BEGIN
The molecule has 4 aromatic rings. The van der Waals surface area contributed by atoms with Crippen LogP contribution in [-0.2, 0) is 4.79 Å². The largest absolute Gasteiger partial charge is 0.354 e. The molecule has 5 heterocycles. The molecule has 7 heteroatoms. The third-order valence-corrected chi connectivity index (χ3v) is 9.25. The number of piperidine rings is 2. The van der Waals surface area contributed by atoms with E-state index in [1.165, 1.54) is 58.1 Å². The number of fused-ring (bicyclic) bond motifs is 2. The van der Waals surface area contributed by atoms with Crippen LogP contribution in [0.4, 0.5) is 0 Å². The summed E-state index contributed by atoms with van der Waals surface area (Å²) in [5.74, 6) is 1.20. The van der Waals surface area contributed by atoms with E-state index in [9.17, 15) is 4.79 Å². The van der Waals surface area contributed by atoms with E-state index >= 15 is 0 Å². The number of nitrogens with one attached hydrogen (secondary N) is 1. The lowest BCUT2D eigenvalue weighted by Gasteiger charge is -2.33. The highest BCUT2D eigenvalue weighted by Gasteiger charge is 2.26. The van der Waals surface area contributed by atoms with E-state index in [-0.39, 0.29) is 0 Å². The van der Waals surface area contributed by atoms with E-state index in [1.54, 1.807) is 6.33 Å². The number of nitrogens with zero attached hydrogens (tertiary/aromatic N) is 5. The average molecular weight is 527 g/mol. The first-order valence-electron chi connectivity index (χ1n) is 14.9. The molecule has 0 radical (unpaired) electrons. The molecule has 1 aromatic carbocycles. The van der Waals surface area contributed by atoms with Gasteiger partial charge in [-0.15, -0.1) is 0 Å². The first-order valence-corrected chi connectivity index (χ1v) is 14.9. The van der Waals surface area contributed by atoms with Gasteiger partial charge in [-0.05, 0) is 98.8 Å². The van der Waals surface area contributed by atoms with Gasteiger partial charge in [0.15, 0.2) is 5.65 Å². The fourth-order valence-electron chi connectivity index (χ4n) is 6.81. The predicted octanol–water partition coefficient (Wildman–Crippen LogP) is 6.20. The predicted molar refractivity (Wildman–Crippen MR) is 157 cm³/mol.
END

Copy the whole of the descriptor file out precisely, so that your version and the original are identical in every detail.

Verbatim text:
The molecule has 4 aromatic rings. The van der Waals surface area contributed by atoms with Crippen LogP contribution in [-0.2, 0) is 4.79 Å². The largest absolute Gasteiger partial charge is 0.354 e. The molecule has 5 heterocycles. The molecule has 7 heteroatoms. The third-order valence-corrected chi connectivity index (χ3v) is 9.25. The number of piperidine rings is 2. The van der Waals surface area contributed by atoms with E-state index in [1.165, 1.54) is 58.1 Å². The number of fused-ring (bicyclic) bond motifs is 2. The van der Waals surface area contributed by atoms with Crippen LogP contribution in [0.4, 0.5) is 0 Å². The summed E-state index contributed by atoms with van der Waals surface area (Å²) in [5.74, 6) is 1.20. The van der Waals surface area contributed by atoms with E-state index in [9.17, 15) is 4.79 Å². The van der Waals surface area contributed by atoms with E-state index >= 15 is 0 Å². The number of nitrogens with one attached hydrogen (secondary N) is 1. The lowest BCUT2D eigenvalue weighted by Gasteiger charge is -2.33. The highest BCUT2D eigenvalue weighted by Gasteiger charge is 2.26. The van der Waals surface area contributed by atoms with E-state index in [-0.39, 0.29) is 0 Å². The van der Waals surface area contributed by atoms with E-state index in [1.54, 1.807) is 6.33 Å². The number of nitrogens with zero attached hydrogens (tertiary/aromatic N) is 5. The average molecular weight is 527 g/mol. The first-order valence-electron chi connectivity index (χ1n) is 14.9. The molecule has 0 radical (unpaired) electrons. The molecule has 1 aromatic carbocycles. The van der Waals surface area contributed by atoms with Gasteiger partial charge in [-0.15, -0.1) is 0 Å². The first-order valence-corrected chi connectivity index (χ1v) is 14.9. The van der Waals surface area contributed by atoms with Gasteiger partial charge in [-0.05, 0) is 98.8 Å². The van der Waals surface area contributed by atoms with Gasteiger partial charge in [0.15, 0.2) is 5.65 Å². The fourth-order valence-electron chi connectivity index (χ4n) is 6.81. The predicted octanol–water partition coefficient (Wildman–Crippen LogP) is 6.20. The predicted molar refractivity (Wildman–Crippen MR) is 157 cm³/mol.